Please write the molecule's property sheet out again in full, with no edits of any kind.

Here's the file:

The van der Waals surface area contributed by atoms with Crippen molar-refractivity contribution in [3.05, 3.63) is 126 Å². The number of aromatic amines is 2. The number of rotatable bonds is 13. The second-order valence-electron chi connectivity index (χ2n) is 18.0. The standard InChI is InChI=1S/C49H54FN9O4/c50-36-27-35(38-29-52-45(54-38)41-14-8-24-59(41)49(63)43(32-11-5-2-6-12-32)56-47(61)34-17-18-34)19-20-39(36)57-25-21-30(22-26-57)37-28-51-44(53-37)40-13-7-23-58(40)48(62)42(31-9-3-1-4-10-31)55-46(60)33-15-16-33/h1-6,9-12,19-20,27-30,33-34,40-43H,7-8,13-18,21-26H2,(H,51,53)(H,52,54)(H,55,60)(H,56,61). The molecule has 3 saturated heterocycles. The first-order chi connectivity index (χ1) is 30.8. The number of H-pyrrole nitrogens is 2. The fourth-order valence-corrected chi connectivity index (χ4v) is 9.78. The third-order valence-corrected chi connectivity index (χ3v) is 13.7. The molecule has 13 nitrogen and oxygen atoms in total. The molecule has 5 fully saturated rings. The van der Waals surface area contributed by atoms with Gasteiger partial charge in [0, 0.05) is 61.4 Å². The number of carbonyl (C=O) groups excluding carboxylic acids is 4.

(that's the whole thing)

The van der Waals surface area contributed by atoms with Crippen molar-refractivity contribution in [3.05, 3.63) is 126 Å². The number of aromatic amines is 2. The number of rotatable bonds is 13. The second-order valence-electron chi connectivity index (χ2n) is 18.0. The standard InChI is InChI=1S/C49H54FN9O4/c50-36-27-35(38-29-52-45(54-38)41-14-8-24-59(41)49(63)43(32-11-5-2-6-12-32)56-47(61)34-17-18-34)19-20-39(36)57-25-21-30(22-26-57)37-28-51-44(53-37)40-13-7-23-58(40)48(62)42(31-9-3-1-4-10-31)55-46(60)33-15-16-33/h1-6,9-12,19-20,27-30,33-34,40-43H,7-8,13-18,21-26H2,(H,51,53)(H,52,54)(H,55,60)(H,56,61). The molecule has 3 saturated heterocycles. The first-order chi connectivity index (χ1) is 30.8. The number of H-pyrrole nitrogens is 2. The fourth-order valence-corrected chi connectivity index (χ4v) is 9.78. The third-order valence-corrected chi connectivity index (χ3v) is 13.7. The molecule has 13 nitrogen and oxygen atoms in total. The molecule has 5 fully saturated rings. The van der Waals surface area contributed by atoms with Gasteiger partial charge in [0, 0.05) is 61.4 Å². The number of carbonyl (C=O) groups excluding carboxylic acids is 4.